Born: May 7, 2015
Rescued From: Minnesota
Given Sanctuary: January 5, 2019

Nichelle Houser

Ember came to W.O.L.F. as a survivor of a fur farm in Minnesota.  She went through a long and perilous journey to safety thanks to the work of Lockwood Animal Rescue Center (LARC).  Founders Matthew Simmons and Lorin Lindner never gave up on the wolves who were doomed to be pelted for profit. 

Fur-Ever Wild posed as a petting zoo where the public could come and pet wolf pups and other baby animals. For a fee, the general public could serve as “volunteers” for “Pet-n-Play” sessions with wolf pups. This practice conditioned the wolf pups to be handled by humans.  As soon as the pups reached maturity, they were pelted, and the wolf furs were sold. Inconceivably, the pelts were for sale at the facility gift shop!

In 2017, LARC and the Animal Legal Defense Fund joined forces to file a federal lawsuit against Fur-Ever Wild and the owner for violations of the Endangered Species Act. The Eureka Township Board in Minnesota also challenged the owner on zoning violations for her use of the “petting zoo” animals in her pelting operation. Later that year, a federal court order was issued to allow LARC to conduct an inventory of the animals at Fur-Ever Wild.  They were accompanied by law enforcement officers and attorneys that were involved in the case. The results of the inventory included:

  1. Sixty-seven (67) very high content wolves.
    As many as fourteen (14) of the females may have been pregnant. Fifteen (15) of the wolves were DNA tested using a specialized test. The results indicated that the animals were very high wolf content. Fifty-five (55) of the wolves were three years old or younger.
  2. Eighteen (18) mountain lions/cougars
  3. Twenty (20) bobcats
  4. Thirty-five (35) foxes
  5. A few coyotes, porcupines, and raccoons

With an imminent court order allowing for seizure of the animals, the owner, under cover of darkness, removed every animal on the property. When the Sheriff finally permitted LARC to enter the property, all the animals were gone.

In April of 2018, after legal wrangling and some intensive investigative work, LARC was able to locate twenty-six (26) of the wolves.  They had been secretly transported to a private petting zoo in Oklahoma, operated by an individual named Joe Maldonado, also known as “Joe Exotic.” Maldonado is an individual who has been involved in numerous complaints of animal abuse and neglect in the past.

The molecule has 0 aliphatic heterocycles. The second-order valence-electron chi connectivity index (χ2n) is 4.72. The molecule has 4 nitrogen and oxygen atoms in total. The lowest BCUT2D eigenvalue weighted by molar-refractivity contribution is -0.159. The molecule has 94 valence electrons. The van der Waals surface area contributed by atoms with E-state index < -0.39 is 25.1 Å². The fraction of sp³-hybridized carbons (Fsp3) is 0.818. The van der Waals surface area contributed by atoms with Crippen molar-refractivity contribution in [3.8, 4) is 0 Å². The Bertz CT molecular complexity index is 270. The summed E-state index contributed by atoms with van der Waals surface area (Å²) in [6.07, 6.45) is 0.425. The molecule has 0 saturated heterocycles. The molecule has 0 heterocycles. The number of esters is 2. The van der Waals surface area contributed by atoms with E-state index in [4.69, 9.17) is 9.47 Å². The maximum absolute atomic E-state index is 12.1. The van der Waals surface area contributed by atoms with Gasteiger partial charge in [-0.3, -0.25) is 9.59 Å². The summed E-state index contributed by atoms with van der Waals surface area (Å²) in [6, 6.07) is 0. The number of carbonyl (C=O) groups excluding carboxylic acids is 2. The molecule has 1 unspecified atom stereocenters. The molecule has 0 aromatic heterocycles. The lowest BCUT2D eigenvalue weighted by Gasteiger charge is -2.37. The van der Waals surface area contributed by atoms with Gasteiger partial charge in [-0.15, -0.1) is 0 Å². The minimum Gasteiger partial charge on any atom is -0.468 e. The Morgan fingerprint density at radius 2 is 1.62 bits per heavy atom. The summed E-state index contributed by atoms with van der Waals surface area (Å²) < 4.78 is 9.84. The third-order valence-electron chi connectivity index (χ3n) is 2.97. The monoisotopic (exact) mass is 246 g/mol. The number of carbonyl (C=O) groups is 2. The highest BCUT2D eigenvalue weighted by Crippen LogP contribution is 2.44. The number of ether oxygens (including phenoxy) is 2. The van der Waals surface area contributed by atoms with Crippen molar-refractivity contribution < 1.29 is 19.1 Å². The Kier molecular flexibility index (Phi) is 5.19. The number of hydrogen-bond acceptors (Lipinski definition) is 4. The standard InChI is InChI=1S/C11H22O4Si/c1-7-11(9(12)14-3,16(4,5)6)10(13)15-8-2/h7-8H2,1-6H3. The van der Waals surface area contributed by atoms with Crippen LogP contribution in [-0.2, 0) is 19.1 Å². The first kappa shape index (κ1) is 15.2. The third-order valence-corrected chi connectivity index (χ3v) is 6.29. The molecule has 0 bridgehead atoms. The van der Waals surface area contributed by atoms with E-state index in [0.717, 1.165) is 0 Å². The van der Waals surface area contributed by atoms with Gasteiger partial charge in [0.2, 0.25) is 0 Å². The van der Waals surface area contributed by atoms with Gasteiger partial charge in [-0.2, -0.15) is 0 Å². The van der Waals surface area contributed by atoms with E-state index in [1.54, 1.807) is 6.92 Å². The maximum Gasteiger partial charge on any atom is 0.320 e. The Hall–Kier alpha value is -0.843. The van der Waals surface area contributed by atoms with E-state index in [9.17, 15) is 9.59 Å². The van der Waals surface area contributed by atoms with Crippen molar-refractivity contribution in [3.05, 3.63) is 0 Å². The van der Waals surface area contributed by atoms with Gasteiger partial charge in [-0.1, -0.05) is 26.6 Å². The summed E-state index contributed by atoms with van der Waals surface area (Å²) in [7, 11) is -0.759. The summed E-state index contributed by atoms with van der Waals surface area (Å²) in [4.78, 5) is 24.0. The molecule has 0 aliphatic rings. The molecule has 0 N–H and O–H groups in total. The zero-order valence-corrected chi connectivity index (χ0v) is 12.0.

Maldonado agreed to surrender to LARC the twenty-six (26) wolves that came from Fur-Ever Wild. LARC worked quickly to have the traumatized wolves checked by a veterinarian for health concerns and prepare them for transport. On Mother’s Day in 2018, LARC began the transport to bring the wolves to safety at their sanctuary in California. Ember was one of those animals.

There are not many details about Ember’s life at Fur-Ever Wild, but we know it had to be stressful and horrific. She likely spent her puppyhood as part of the “Pet-n-Play” exhibit before being transferred over into the “farm” population. Whether her fate was to be bred, pelted, or both is unknown.

After her cross-country journey from Oklahoma, Ember arrived at LARC in California in May 2018. LARC gave her medical care and provided her with the time she needed to recover from her ordeal. The beautiful black phase wolf was eventually placed with an older male at LARC. The older male rejected Ember, so she was once again living alone in her enclosure. LARC did not have another appropriate male who could be moved to live with Ember.